high-distinction-public-international-law-exam-scaffolds.pdf - Public International Law Exam Notes Sources of International Law SS Lotus(France v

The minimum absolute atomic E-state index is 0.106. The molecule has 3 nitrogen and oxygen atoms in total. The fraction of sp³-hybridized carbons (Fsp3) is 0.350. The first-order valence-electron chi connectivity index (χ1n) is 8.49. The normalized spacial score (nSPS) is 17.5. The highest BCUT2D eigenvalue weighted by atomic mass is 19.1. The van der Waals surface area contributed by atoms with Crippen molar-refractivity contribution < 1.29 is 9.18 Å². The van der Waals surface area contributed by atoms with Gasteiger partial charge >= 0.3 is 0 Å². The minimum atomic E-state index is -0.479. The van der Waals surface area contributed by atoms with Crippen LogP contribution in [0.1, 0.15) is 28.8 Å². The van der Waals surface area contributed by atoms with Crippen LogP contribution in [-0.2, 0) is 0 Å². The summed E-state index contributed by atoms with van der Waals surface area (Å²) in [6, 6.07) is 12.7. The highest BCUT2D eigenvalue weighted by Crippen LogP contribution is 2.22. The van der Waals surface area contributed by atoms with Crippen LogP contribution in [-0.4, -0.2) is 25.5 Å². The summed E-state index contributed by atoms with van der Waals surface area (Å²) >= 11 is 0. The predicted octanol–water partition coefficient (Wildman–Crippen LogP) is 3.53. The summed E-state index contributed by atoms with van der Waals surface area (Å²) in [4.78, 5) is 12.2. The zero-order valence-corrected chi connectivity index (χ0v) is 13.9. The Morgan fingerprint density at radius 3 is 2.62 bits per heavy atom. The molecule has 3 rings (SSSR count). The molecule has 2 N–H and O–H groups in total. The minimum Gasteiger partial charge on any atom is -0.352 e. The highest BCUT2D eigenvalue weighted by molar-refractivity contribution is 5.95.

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Unformatted text preview: Public International Law Exam Notes Sources of International Law SS Lotus (France v Turkey) (1927) collision of vessels on high seas Turkish court asserted criminal jurisdiction over French master of the watch negligence of French master of vessel = cause of collision French master & others arrested in Turkey & purported to exercise criminal jurisdiction over Frenchman b/c it was a serious incident involving death of numerous Turkish nationals France argued for customary rule of exclusive jurisdiction of the flag state over collisions on High Seas range of sources France relied upon to establish position = writings of publicists; decisions of courts (domestic & international law); conventions PCIJ held that no such rule & Turkey entitled to exercise criminal jurisdiction Asylum Case (Colombia v Peru) (1950) Colombia granted de la Torre (head of unsuccessful revolutionary group in Peru) asylum in its Embassy in Lima Peru refused Colombia’s request to allow de la Torre to leave Peru Colombia invoked ‘American international law in general’ to allow Colombia to qualify offence as political Colombia made argument on basis of customary international law & said there was a rule of regional, South American customary law that said that any state in SA could determine/qualify a criminal offence as a political offence, allowing person to be given asylum from another state PCIJ held that there was no such regional customary norm North Sea Cont. Shelf Cases (Germany v Denmark; Germany v Netherlands) (1969) core issue = is there a rule of customary international law which requires that the boundary in the continental shelf of neighbouring states be drawn by reference to the equidistance line? ICJ considered general requirements for establishing customary norms, & also how a treaty provision may become part of custom Treaty provision may become customary norm, however ‘this result is not lightly to be regarded as having been attained’ 1 Art 6 of the Convention on the Continental Shelf did not reflect custom., not create it not of a ‘fundamentally norm-creating character’ (equidistance plus special circumstances had uncertain meaning) widespread & representative participation in a convention might show custom, but here there were few ratifications short time not a bar to establishing custom, but practice needs to be extensive & virtually uniform; this not the case here trying to work out who owned continental shelf in part of the North Sea that is fronted by Denmark, Germany & the Netherlands Denmark & Netherlands: no equidistance rule, rule is that states should have a just & equitable share of the continental shelf in proportion to the length of the sea frontage of the state Denmark & Netherlands said part of shelf should be carved up by equidistance line from coastline where → leaves Germany with tiny part delimitation of overlapping continental shelf what rule to apply? equidistance? Netherlands/Denmark argued Art 6 of the Geneva Convention on the Cont. Shelf set out custom (Germany not a party to the Convention, signed but not ratified) Art. 6 talks about delimiting continental shelf by use of equidistance line plus special circumstances Denmark/Netherlands said rule in Art 6 had become part of customary international law that bound Germany independently to the Treaty ICJ held that treaty norms could become customary in certain circumstances, but NOT in this instance Court said that Article 6 didn’t codify what custom was instead, court came up with friendlier conclusion to Germany that took reasonable account that Germany had concave coastline if you have a treaty provision that is crystal clear → more likely to be of a norm-creating character & could form the basis of a customary rule Asylum Case (Colombia v Peru) (1950) ICJ government of Peru sought to arrest Peruvian national granted political asylum by Colombia & was holed up in Colombian embassy in Peru Peru rejected Colombia’s request that he be given safe passage from embassy → Colombia Colombia said there was a rule of regional custom ‘American International Law’ that allowed state granting asylum to qualify/determine the offence for the purposes of asylum & therefore Colombia could classify offence as being political & therefore he could be granted asylum (legal rights of protection) Colombia referred to lots of state practice & treaties 2 ICJ rejected argument that there was a rule of regional custom along lines that Colombia had asserted Court unconvinced → too much uncertainty & contradiction in state practice → asylum influenced by considerations of political expediency rather than belief that asylum was required as matter of law overall, not possible to discern from practice any “constant & uniform usage accepted as law” R (app. Al-Saadoon) v Sec. of Defence (2010) Iraqi nationals arrested by British forces in Iraq for murder of 2 British servicemen in Iraq claimants were going to be transferred from British custody to custody of Iraqi government to face trial in Iraqi courts for war crimes claimants objected to proposed transfer & sought judicial review of decision on grounds that there was a real risk that if they were transferred to Iraqi custody, they would face the death penalty if convicted of war crimes claimants argued there was a European customary norm that required the UK & other European countries not to transfer a person to a state where the death penalty might be carried out English Court of Appeal said (1) in principle, yes you could have regional customary international law, (2) here, the purported regional custom was not made out Military & Paramilitary Activities in & against Nicaragua (1986) ICJ considered requirements for establishing customary norms & in particular the role of the UN General Assembly resolutions military activities against Nicaragua by/facilitated by US aim of overthrowing government of Nicaragua Nicaragua claimed US had unlawfully engaged in military & paramilitary activities against it, incl. laying mines & supporting the Contra Rebels US contended ICJ did not have jurisdiction (reservation excluding disputes arising out of multilateral treaties, such as this one which concerned UN Charter) said US not fulfilling obligation of ‘prohibition of force’ ICJ held that norms relied upon by Nicaragua (prohibition on use of force & of intervention in other states) part of customary international law, & that UN Charter & custom had a separate applicability ICJ noted that state practice need not be ‘perfect, in the sense that States should have refrained, with complete consistency, from the use of force from intervention in each other’s internal affairs.’ ‘the Court deems it sufficient that the conduct…in general, be consistent w such rules, & that instances of State conduct inconsistent w a given rule should generally have been treated as breaches of that rule, not as indications of the recognition of a new rule’ 3 ‘If a state acts in a way prima facie incompatible w a recognised rule, but defends its conduct by appealing to exceptions/justifications contained within the rule itself, then whether/not the State’s conduct is in fact justifiable on that basis, the significance of that attitude is to confirm rather to weaken the rule’ can accept jurisdiction of ICJ with exceptions (e.g. - Australia accepts jurisdiction of ICJ except for maritime disputes) US pointed to reservation that it didn’t accept disputes before ICJ in regards to multilateral treaties which applied to this case b/c Nic’s arguments turned on UN Charter, which is a multilateral treaty, therefore, Court has no jurisdiction Court rejected jurisdictional argument → IMPORTANT POINT - r/ship b/w custom & treaty law which is that treaties & custom maintain a separate existence & applicability even if their normative content is identical fact that principle relating to use of force is codified/embodied in multilateral convention, doesn’t mean that norm ceases to exist as a rule of custom treaty & custom can continue to exist in tandem/parallel, therefore Nicaragua is able to raise customary norms relating to use of force & non-intervention Nicaragua cant rely on charter to make breach of treaty point but can rely on identical customary norms to make argument that US was in violation of customary international law prohibitions of use of force & of intervention supported by UN Charter & extensive opinio juris, including from US itself US withdrew acceptance of jurisdiction of ICJ Court set out general requirements of customary international law & reiterated what it had said in North Sea cases & added some additional insights (1) engaged directly w relevance of UN General Assembly resolutions to emergence of customary international law (GA resolutions are important for custom as evidence of both state practice & opinion juris) UNGA Resolutions recommendatory and not legally binding, except as regards limited matters (admission of new member, suspension of existing member, UN budget) Decisions of UN SC are binding Western states initially regarded GA as a type of parliament making int law. This shifted sig in 70s & 80s as more 3rd world countries trying to assert themselves GA resolution adopting principles of Nuremburg Charter which set out principles of crim law (customary int law) 1947 GA declared genocide to be int crime (2 years before Genocide Convention) UNGA more responsive to day to day law than general customary int law Can consider & decide upon matters pretty rapidly UNGA can help you interpret UN charter 4 Can codify recognised customary law GA resolutions can create new customary norms by contributing to state practice & opinio juris (determining constancy & uniformity as often GA resolutions repeated over time ie Antarctica) Particular sig for opinio juris as language can be worded in such a way as to articulate practice as being obligatory Early practice and attitude of Western States when UN established (eg, Genocide Resolution); change in composition of the UNGA and efforts by developing states to influence international law UNGA may be more responsive than traditional case-by-case process of customary international law UNGA Resolutions may influence international law, and development of customary international law in particular → interpretation of UN Charter & affirmation of recognized customary norms Creation of new customary norms (UNGA Resolutions may evidence state practice and of opinio juris) ARA Libertad (Argentina v Ghana) (2012) – estoppel concerned arrest by Ghana of Argentinian naval training vessel that was in port in Ghana arrested on order of Ghanaian court seeking to enforce judgement of NY court against the Argentinian government is this vessel a warship entitled to immunity in waters of Ghana from Ghanaian authority? Tribunal found it was immune as technically a warship separate joint opinion agreeing with outcome that arrest was unlawful but rather than applying rules of immunity, they played general principle of law of civilised nations, namely principle of estoppel functions to estop Ghana from denying that vessel had right to be in it’s waters b/c Ghana had expressly agreed w Argentina to allow boat to enter port situation of reliance to detriment of Argentina = clear case of estoppel → prevents Ghana from opposing continuance of this judicial procedure, therefore Ghana loses 5 Personality and Recognition Statehood Two requirements for statehood: (a) Personality as a state subject of international law (b) Recognition as a state by the actors of international law NOTE: can also just recognise a government and not a state Personality: This is the ability to possess rights and obligations under international law by attaining international legal responsibility (ILP) Is (state X) a state? In order for (state X) to be considered a state, the four criteria prescribed by Customary international law must be met. These criteria are codified in art 1 of the Montevideo Conventions on Rights and Duties of States in that states should have a permanent population, a defined territory, a government and the capacity to enter into relations with other states. Permanent Population (State X) has a permantent population of _____. This is a small number but the number does not need to be large. There are already a few states with smaller pipulations such as Vatican city of about 1000 people. Thus (state X) satisfies this criterion. Western Sahara Defined territory- Article 2(4) UN Charter; Corfu Channel; North Sea Continental Shelf (state X) claims that its area is coextensive with that of the old entity. It appears to be exercising actual control over that territory. The (larger state) denies the existence of any international boarder between itself and (state X). However, the fact that an international boarder is contested does not justify the assertion that the affected state lacks a defined territory. It is enough that 6 the territory in question possess ‘a sufficient consistency, even though the boundaries have not yet been accurately delimited) (Deutsche continental v Polish state). In any event, if (State X) has indeed emerged as a State, then its territory would appear to be precisely defined. The principle of uni posseditis juris requires that when an entity emerges as a state, any applicable preindependence administrative or colonial boundaries should remain intact until an agreement to alter them is reached. This principle has also been applied to transform the internal boundaries of a disintegrating federal state (Yugoslavia) into international boarders for the new states which emerged. The principle of uni posseditis juris is certainly applicable to situations, such as the present, where internal administrative boundaries serve as the basis for a breakaway states internationall frontier. Therefore, (state X) satisfies the criterion of a defined territory). Government The requirement of government is not satisfied unless the governing authority is both formally independent and actually effective. There is no reason to believe that (state X) government is not independent. The government was not however effective between the deceleration of independence (date) and the withdrawal of the (other states) troops) (date). During this time the civil war prevented (sate X) authorities from asserting themselves. It was only after (other states) troops departed that a stable political organisation was created and (state X) government became strong enough to assert itself through (state X). (Aaland Islands Case) Accordingly, (state X) satisfies the criterion of government, but only from (date). 7 Capacity to enter into relations with other states (state X) statehood has been recognised by more that __ states, that presumably stand ready to establish diplomatic relations with it. Furthermore, the fact that these other states recognise (state X) is strong evidence that (state X) satisfies all the criteria of statehood. (Tinoco Arbitration) Where one embraces the declaratory or the constitutive theory of recognition it would appear that (state X) possess the capacity to enter into relations with other states. SS Wimbledon At the time of the declaration of (state X)s independence, the proindependence forces in the (state X) were not a state and there is no evidence that the conduct in declaring independence was attributable to a state. Austro German Customs Union Consequently, the declaration of independence did not violate (other states) territorial integrity (Kosovo Advisory opinion). It would therefore appear that (state x) satisfies all the criteria for statehood required by international law as of ___(date). Note: • • • Must satisfy all criteria to satisfy Statehood but loss of one may not necessarily result in loss of statehood ‘…requirement of ‘government’ is understood as the existence of an effective government, independent from the influence or control of other states’ (Emily Crawford) government - requirement of “stable political organisation” in control of the territory doesn’t apply during civil war or where there is a collapse of law & order in a state that already exists 8 Is Australia obliged to recognise (state X) statehood and government? Statehood It is occasionally suggested that a state is legally entitled to be recognised if it fulfils all the criteria of statehood. Where this is true, Australia would currently be obliged to recognise (state X) as a state. However, the preponderance of state practice views that recognition is a discretionary act which is validly subject to political considerations. Australia is therefore free to recongise ( state X) statehood at its own disretion and (state X) is not entitled to demand recognition form Australia as a matter of legal right. If this advice is correct in its conclusion that (state x) satisfies all the essential elements of statehood then no unlawful violation of (other states) sovereignty would result from Australia’s recognition of (state X). OR If (state x) lacked any of the four essential indicia of statehood, the (other state) would be justified in arguing that an act of recognition by Australia would be an unlawful intervention in the (other states) internal affairs. Self-determination – acknowledgement of independence (state X) also seeks an ‘acknowledgment’ that its statehood dates from the declaration of independence in __(date). This request is linked to a claim to a right of self-determination by the (state X) people. It is already evidenced that the essential criterion of effective government was not satisfied by (state X) until __(date). Granting the acknowledgment requested would prima facie constitute an unlawful intervention in the (other states) internal affairs. 9 Nevertheless, there is a state practice to support the view that a new entities statehood may be recognised where a movement enjoying popular support is fighting for independence in pursuit of a right of self-determination, and the movement controls ‘substantial territory’. After the declaration of independence in this case, the pro-independence forces never controlled less than approximately 1/3 of (state X) territory. This is likely to amount to ‘substantial territory’. However, it must also be shown that (state X) people enjoyed a right to selfdetermination. To the extent that the principle of the self determination of peoples entails a right to choose independent statehood, it applies to people only inhabiting a colonial or other dependent territory, or to a ‘people’ within a sovereign state who are systematically denied their right of internal self determination to pursue their own political, economic, social and cultural development. Undoubtedly, (state X) are people for the purposes of selfdetermination. (final report on concept of the right of people UNESCO), but this entitles them only to certain minority rights under customary international law and not to separate statehood. (GA resolution 47/125). This is so, unless they are systematically being denied their right of internal self determination to pursue their own political, economic, social and cultural development. (Quebec). (state X) was part of a sovereign state and not a colonial or dependant territory. There is also no evidence that the (state x) peoples internal rights of self-determination were being suppressed by the (other state). Therefore, (state X) declaration of independence was not made in accordance with a right of self determination. Accordingly, Australia would likely commit an unlawful intervention in the SRT internal affairs were it to acknowledge (state X) statehood as dating from any time earlier than ___(date). 10 Government As with recognition of states, there is no general obligation in international law to recognise a foreign government. Australia may extend or withhold recognition of (state X) government at its discretion, and may act on political considerations in making its choice. Since 1988 Australias policy has been not to...